If is imperative that you establish the direction of the site. Ask yourself what the site is trying to accomplish. The content amount should also be planned out. This should be in agreement with the layout and or design. Balancing the graphics and the content and the execution are the major elements that need to be planned.
If you have an assertive client, they will have no problem getting their color choices known to you and everyone on the team. The initial planning stage is very important to be sure everything that is desired by your client is on the site. Some clients are not assertive and they do not even know what it is they want. This makes web site design more difficult but it is still doable.
Most sites are built in stages. Typically they begin at the skeleton stage, which is when you build the strong foundation. It has long been said that a web site is never finished. There are always going to be needed changes. This is not a project that you do once and leave it. Web sites need updating.
If the site is going to be more than a page or two of personal info sheets the web hosting company needs to be selected carefully, so the availability for expansion is an option. This is important to select a good hosting company and stay with them. The hassle of changing hosting companies is difficult. Also, when you change hosting companies you loose your historical data from the server of your hosts.
Some clients want to be involved in every step of the process, in the situation you are assured of having their input. When the client gives you free reign, it is important to be sure you have frequent communication with them to be sure their vision and your vision for the site is very similar. This will alleviate rewrites and reformatting later. Be sure to know ahead of time if your client wants extras like a shopping cart etc so you can select the best host for the specific needs of your client. Some hosting companies offer anything you could possibly need, however, with more 'bells and whistles' you will be charged more for their hosting services.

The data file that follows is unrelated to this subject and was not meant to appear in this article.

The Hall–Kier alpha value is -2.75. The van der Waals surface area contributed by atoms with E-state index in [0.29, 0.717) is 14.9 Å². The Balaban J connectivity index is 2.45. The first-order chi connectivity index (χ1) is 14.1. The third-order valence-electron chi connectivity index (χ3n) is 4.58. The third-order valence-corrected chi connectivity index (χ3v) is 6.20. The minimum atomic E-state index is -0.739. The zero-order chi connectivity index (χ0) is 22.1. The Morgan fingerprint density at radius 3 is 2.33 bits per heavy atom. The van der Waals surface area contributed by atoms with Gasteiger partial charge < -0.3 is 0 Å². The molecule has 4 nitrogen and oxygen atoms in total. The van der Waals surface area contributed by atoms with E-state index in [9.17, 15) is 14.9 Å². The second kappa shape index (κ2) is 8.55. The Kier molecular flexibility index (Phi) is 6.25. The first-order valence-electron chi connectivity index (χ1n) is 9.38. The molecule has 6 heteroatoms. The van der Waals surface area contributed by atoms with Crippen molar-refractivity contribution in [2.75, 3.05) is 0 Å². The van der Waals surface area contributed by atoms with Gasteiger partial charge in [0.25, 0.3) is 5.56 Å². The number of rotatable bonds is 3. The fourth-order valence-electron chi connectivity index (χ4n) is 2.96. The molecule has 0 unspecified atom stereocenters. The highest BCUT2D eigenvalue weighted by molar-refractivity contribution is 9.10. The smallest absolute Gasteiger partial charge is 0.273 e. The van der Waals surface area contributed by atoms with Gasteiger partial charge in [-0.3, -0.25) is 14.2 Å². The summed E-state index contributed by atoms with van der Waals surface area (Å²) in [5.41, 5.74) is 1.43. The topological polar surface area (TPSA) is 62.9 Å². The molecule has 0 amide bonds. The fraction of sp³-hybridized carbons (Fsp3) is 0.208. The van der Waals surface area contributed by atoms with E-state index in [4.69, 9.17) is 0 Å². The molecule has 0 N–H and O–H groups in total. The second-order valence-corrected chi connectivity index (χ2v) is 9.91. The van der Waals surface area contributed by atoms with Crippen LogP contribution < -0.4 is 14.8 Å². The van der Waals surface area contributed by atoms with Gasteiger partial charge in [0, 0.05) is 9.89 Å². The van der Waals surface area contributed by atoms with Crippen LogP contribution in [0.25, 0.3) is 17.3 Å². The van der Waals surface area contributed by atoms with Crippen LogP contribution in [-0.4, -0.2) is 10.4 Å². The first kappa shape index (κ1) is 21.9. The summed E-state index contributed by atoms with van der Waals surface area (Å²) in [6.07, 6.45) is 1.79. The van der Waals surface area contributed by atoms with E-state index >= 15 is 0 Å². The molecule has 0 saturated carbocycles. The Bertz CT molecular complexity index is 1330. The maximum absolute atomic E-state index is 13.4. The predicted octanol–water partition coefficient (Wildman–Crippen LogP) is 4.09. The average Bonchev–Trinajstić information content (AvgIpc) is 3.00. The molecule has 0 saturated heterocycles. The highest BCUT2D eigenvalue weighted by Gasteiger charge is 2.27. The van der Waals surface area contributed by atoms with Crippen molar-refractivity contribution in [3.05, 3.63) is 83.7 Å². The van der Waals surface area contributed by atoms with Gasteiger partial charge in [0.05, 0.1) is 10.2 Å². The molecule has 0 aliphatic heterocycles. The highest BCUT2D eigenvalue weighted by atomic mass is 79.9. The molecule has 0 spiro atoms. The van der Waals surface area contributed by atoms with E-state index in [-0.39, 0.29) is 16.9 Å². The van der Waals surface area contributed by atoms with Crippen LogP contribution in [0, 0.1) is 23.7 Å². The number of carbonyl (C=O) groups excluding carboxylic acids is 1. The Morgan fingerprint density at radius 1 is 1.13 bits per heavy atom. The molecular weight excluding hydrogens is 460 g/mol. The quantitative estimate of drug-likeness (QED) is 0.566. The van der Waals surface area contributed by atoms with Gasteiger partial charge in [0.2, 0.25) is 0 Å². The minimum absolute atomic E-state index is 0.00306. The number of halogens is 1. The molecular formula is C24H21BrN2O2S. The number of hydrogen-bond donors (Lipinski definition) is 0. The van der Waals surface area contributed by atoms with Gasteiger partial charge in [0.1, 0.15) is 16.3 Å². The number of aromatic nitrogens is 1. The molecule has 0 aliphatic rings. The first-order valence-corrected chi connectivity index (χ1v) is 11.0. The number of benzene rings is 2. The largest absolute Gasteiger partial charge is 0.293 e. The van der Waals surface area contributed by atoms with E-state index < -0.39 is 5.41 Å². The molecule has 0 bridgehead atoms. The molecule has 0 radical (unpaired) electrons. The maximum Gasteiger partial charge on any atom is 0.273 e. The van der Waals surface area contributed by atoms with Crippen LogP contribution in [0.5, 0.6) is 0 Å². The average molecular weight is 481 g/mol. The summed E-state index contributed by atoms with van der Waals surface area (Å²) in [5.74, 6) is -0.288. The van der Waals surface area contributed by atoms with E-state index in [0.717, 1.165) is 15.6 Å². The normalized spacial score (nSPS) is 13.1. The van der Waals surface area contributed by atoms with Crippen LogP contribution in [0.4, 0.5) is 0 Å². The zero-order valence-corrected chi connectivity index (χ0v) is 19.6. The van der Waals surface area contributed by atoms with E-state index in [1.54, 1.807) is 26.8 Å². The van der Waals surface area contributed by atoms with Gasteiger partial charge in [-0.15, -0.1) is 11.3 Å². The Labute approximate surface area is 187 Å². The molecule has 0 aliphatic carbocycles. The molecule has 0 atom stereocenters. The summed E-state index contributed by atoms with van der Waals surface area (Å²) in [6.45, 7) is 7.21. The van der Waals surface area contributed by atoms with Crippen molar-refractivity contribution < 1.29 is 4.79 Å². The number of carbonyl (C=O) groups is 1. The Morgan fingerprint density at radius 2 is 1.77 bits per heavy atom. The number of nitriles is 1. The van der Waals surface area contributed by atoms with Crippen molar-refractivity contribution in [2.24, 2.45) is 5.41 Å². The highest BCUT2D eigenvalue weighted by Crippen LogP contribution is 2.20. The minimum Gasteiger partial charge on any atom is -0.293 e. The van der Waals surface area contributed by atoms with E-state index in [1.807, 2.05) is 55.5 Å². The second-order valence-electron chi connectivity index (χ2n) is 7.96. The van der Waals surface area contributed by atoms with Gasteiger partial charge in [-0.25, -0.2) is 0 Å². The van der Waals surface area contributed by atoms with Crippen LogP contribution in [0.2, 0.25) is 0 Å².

When all the planning is completed and you have a hosting company that is the best fit for the needs of your client, then the fun begins. The next step is to begin the actual design of the site. If you have the option to design without a lot of restrictions you can be creative within the needs and guidelines of the client. Make sure you have a plan before you begin actual homepage and navigation creation.
Let your designer juices flow. You will see what needs to be done. If you clearly understand the needs of the client then you will have a clear direction. Remember the navigation is very important. If the site navigation is unclear the visitors will feel lost. Make sure that does not happen by planning. Remember, the navigation is the backbone of the site. It must be in place at first. Changing the navigation structure after the site is created is difficult, if not impossible to change. Just about anything else can be adjusted and changed after the site is created.
Once you have the plan for the site, the navigation set up and you have begun the design, it will need to be reviewed and revised. Remember you will need to be in close contact with the client for their input. Many sites are built on a template that gives continuity to the site and symmetrical design, which adds to the clean and fresh design appeal. The more continuity there is in the site the more professional the site will appear.
When the site is officially up and running online, it can be viewed by the client in a live format. Then approved and the site can be officially open for business. When changes are needed or additions to the site, it is just a matter of 'plug-n-play' with the new content.
That's the basics of web site development, in summary. There is far more to it, of course, but you'll learn most of it as you do it. Getting the foundation down, as outlined here, is the important part. The rest you will learn on the job or through experimentation. Many of us learn best by doing anyway. So have fun.